China's citations catching up
Papers from China are growing in influence and volume, yet the US remains supreme.
30 November 2017
China’s ranking as the world’s second-largest producer of articles in the Web of Science (WoS) database in 2009, raised eyebrows among scientists who questioned the quality of the output. Recent citation figures suggest that the country’s output is also of widespread scientific interest, with scope for improvement.
According to an annual report by the national research body, the Institute of Scientific and Technical Information of China (ISTIC), released on 31 October 2017, papers published by researchers in China have been cited more than any other country except the United States in the 11-year period since 2009. But their average citations per paper remain below the global mean. Citation counts are among the few metrics used to evaluate scientific impact.
“In the past 10 years, the citation situation of Chinese papers has improved dramatically,” says Wu Yishan, vice president of the Beijing-based think tank Chinese Academy of Science and Technology for Development (CASTED), and former chief scientist of ISTIC.
Between 2007 and October 2017, Chinese scientists and engineers were cited a total of 19 million times in the WoS. While still far behind the 66 million citations received by US-based researchers, the numbers have risen at a fast pace. In the past year alone, China’s ten-year citation count has grown by 29.9%.
But when adjusting for size, China’s rank drops from 2nd to 15th. While the country's figures have been steadily rising, papers from China were cited an average 9.4 times between 2007 and 2017, just above India’s average paper citation rate, but below Switzerland, the Netherlands, the United States and about a dozen other countries.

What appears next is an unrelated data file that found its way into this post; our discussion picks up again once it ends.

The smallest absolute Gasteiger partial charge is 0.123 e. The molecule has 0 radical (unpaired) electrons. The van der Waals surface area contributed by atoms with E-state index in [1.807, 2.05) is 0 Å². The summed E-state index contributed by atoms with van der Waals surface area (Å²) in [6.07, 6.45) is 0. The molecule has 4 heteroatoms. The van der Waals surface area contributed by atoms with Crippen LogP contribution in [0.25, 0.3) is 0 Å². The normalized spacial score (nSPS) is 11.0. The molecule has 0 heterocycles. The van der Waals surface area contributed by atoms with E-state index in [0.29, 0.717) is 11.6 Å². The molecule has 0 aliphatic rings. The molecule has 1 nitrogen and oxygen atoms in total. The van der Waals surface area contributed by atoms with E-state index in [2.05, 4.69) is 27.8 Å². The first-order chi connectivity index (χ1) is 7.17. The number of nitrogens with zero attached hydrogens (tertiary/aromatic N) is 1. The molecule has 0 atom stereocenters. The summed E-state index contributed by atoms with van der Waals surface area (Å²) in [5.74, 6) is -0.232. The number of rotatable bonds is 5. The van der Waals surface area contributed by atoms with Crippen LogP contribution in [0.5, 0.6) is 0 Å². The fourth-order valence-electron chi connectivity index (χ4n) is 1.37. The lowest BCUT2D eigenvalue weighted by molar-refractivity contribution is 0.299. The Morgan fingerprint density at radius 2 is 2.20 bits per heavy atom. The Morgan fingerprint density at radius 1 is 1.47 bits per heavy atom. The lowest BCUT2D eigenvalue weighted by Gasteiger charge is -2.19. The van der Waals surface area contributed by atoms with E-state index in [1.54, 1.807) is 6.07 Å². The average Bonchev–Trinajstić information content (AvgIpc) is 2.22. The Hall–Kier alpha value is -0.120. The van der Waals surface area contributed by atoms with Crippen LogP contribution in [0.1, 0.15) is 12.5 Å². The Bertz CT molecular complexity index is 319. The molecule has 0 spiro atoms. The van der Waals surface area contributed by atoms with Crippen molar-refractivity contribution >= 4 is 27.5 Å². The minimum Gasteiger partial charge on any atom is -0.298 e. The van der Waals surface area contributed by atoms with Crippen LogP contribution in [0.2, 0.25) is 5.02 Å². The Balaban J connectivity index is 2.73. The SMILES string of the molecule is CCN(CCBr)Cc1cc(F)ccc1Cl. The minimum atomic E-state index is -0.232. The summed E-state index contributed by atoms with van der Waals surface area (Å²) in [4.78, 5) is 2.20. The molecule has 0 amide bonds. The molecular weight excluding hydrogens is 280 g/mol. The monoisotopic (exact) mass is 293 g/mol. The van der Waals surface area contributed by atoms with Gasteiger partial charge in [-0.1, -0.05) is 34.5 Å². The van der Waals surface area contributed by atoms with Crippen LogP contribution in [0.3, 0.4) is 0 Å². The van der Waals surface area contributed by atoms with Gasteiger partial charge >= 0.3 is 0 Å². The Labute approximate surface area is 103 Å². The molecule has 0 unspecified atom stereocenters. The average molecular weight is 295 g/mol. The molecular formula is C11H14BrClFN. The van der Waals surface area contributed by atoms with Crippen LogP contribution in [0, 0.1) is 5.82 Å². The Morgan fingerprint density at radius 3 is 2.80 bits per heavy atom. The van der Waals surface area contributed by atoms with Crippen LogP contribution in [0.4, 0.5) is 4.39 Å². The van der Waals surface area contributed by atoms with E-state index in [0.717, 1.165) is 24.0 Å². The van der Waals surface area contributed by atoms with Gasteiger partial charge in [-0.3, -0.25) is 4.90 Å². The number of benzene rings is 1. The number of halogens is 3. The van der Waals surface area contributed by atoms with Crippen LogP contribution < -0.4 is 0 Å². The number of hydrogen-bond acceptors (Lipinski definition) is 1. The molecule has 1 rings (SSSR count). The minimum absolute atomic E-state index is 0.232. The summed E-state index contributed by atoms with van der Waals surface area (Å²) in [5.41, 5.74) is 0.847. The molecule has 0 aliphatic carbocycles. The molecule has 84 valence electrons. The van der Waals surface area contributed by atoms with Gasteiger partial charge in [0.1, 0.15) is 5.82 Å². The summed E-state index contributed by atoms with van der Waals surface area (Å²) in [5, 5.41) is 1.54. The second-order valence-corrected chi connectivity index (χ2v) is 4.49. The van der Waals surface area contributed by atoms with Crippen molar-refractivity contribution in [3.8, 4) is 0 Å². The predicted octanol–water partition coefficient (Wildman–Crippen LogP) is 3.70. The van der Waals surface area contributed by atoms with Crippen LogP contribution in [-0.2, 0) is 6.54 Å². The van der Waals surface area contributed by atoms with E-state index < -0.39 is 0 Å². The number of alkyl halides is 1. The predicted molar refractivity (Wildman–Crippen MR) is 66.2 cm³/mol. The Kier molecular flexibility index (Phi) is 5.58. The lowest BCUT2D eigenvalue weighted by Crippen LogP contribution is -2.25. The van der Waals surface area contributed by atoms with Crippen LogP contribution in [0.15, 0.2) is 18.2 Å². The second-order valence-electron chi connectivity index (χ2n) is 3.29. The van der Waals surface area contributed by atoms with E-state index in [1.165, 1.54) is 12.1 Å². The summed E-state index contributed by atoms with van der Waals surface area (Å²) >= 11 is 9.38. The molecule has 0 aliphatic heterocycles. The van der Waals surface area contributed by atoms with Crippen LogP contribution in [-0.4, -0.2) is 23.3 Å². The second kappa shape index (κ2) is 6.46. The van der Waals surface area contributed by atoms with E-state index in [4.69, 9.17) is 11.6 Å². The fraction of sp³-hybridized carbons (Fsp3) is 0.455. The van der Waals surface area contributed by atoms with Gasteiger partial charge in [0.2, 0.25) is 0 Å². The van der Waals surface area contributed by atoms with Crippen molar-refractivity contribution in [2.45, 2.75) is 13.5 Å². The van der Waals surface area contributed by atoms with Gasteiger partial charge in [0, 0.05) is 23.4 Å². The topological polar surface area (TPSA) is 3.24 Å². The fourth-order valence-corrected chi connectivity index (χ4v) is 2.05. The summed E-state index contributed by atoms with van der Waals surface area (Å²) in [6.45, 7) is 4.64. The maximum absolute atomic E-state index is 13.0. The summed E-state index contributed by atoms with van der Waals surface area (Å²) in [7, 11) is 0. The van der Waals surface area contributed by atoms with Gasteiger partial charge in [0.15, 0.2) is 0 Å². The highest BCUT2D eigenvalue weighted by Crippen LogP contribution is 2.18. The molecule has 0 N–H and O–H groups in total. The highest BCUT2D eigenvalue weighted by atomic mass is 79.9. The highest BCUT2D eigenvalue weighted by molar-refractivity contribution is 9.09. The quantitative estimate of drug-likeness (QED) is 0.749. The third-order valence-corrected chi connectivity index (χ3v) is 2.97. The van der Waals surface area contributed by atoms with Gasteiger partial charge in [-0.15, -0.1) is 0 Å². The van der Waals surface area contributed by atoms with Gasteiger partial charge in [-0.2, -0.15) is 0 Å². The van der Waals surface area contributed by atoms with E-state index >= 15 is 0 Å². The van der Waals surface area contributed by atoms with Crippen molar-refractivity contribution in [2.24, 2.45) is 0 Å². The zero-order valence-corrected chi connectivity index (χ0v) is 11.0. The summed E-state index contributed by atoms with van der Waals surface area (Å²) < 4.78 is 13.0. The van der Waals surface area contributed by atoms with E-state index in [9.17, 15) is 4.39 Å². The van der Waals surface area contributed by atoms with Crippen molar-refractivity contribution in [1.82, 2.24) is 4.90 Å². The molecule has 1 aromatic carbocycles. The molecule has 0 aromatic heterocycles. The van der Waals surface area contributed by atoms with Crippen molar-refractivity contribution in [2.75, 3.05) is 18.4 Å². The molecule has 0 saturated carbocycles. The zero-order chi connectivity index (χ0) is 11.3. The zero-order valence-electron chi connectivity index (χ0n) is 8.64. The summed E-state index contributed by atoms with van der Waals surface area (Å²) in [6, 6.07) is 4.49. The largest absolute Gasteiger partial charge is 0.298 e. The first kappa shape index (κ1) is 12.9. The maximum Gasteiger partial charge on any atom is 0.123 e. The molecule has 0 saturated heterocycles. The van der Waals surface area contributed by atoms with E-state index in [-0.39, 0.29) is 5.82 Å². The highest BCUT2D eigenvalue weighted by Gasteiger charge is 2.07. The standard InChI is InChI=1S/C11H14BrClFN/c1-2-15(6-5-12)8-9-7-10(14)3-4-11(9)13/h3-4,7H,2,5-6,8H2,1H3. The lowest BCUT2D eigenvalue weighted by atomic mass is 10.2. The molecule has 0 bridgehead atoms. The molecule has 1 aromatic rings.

China’s growing investment in research is the reason for the surge in high-impact papers, says Qiu Zilong, a neuroscientist at the Shanghai Institute of Neuroscience, Chinese Academy of Sciences, who has published several papers on the biological mechanisms underpinning autism in journals such as Nature and Nature Communications. “If you have a good idea and a good reputation, you will never worry about funding,” says Qiu.
In 2016, China’s research and development (R&D) expenditure increased by 10.6% from the previous year to 1.57 trillion yuan (US$235.9 billion). Around 5% of the money was spent on basic research, in line with the 6% spent by the United States in 2012.
According to Liu Li, a science policy analyst at Tsinghua University, China’s real percentage of basic research could be much higher. Unlike most data gathered from OECD countries, Chinese expenditure figures do not include salaries of basic research scientists, says Liu.
Zhou Yaoqi, a biotechnology researcher from China, now at Griffith University in Australia, says the citation numbers cannot be explained entirely by increased funding. Other reasons include: Chinese scientists moving into hot research areas, such as nanotechnology and cancer biology, and an increasing number of graduates entering scientific fields, including returnees from abroad. International collaborations are another factor contributing to the rise in papers published in high-impact journals, lifting the profile of Chinese scholars.
However, China’s growing citation numbers could be overstating the case, warns Zhou. “Citations do not necessarily mean quality,” he says, offering the example of universities investing in trending research fields such as CRISPR to harvest citations.
Too much reliance on bibliometric analyses such as citation counts, number of papers and journal impact factors does not encourage scientists to take risks, and discourages them from exploring unknown areas, says Zhou. Instead, research papers should be assessed on their scientific importance, as reflected by valuable comments from peers in the same field.
“A more sophisticated evaluation is needed to allow the majority to produce better science,” says Zhou. “So much money and the future of science in China is at stake.”